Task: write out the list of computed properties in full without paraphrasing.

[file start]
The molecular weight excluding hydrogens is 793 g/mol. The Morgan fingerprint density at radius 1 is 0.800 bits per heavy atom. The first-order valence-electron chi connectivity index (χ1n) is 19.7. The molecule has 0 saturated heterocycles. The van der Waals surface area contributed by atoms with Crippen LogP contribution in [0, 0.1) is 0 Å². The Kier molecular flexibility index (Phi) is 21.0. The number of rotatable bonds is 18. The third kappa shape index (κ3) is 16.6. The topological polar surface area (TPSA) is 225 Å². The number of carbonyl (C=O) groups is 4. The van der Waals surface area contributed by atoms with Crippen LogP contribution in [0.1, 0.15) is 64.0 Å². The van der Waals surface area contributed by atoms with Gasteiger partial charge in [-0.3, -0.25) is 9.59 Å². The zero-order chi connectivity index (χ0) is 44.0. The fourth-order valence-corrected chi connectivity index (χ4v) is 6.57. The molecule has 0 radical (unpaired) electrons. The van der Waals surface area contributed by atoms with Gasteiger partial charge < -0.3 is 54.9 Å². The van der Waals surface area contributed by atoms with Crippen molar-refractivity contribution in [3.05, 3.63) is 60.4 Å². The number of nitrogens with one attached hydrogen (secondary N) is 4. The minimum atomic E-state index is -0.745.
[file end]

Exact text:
The molecular weight excluding hydrogens is 793 g/mol. The Morgan fingerprint density at radius 1 is 0.800 bits per heavy atom. The first-order valence-electron chi connectivity index (χ1n) is 19.7. The molecule has 0 saturated heterocycles. The van der Waals surface area contributed by atoms with Crippen LogP contribution in [0, 0.1) is 0 Å². The Kier molecular flexibility index (Phi) is 21.0. The number of rotatable bonds is 18. The third kappa shape index (κ3) is 16.6. The topological polar surface area (TPSA) is 225 Å². The number of carbonyl (C=O) groups is 4. The van der Waals surface area contributed by atoms with Crippen LogP contribution in [0.1, 0.15) is 64.0 Å². The van der Waals surface area contributed by atoms with Gasteiger partial charge in [-0.3, -0.25) is 9.59 Å². The zero-order chi connectivity index (χ0) is 44.0. The fourth-order valence-corrected chi connectivity index (χ4v) is 6.57. The molecule has 0 radical (unpaired) electrons. The van der Waals surface area contributed by atoms with Gasteiger partial charge < -0.3 is 54.9 Å². The van der Waals surface area contributed by atoms with Crippen molar-refractivity contribution in [3.05, 3.63) is 60.4 Å². The number of nitrogens with one attached hydrogen (secondary N) is 4. The minimum atomic E-state index is -0.745.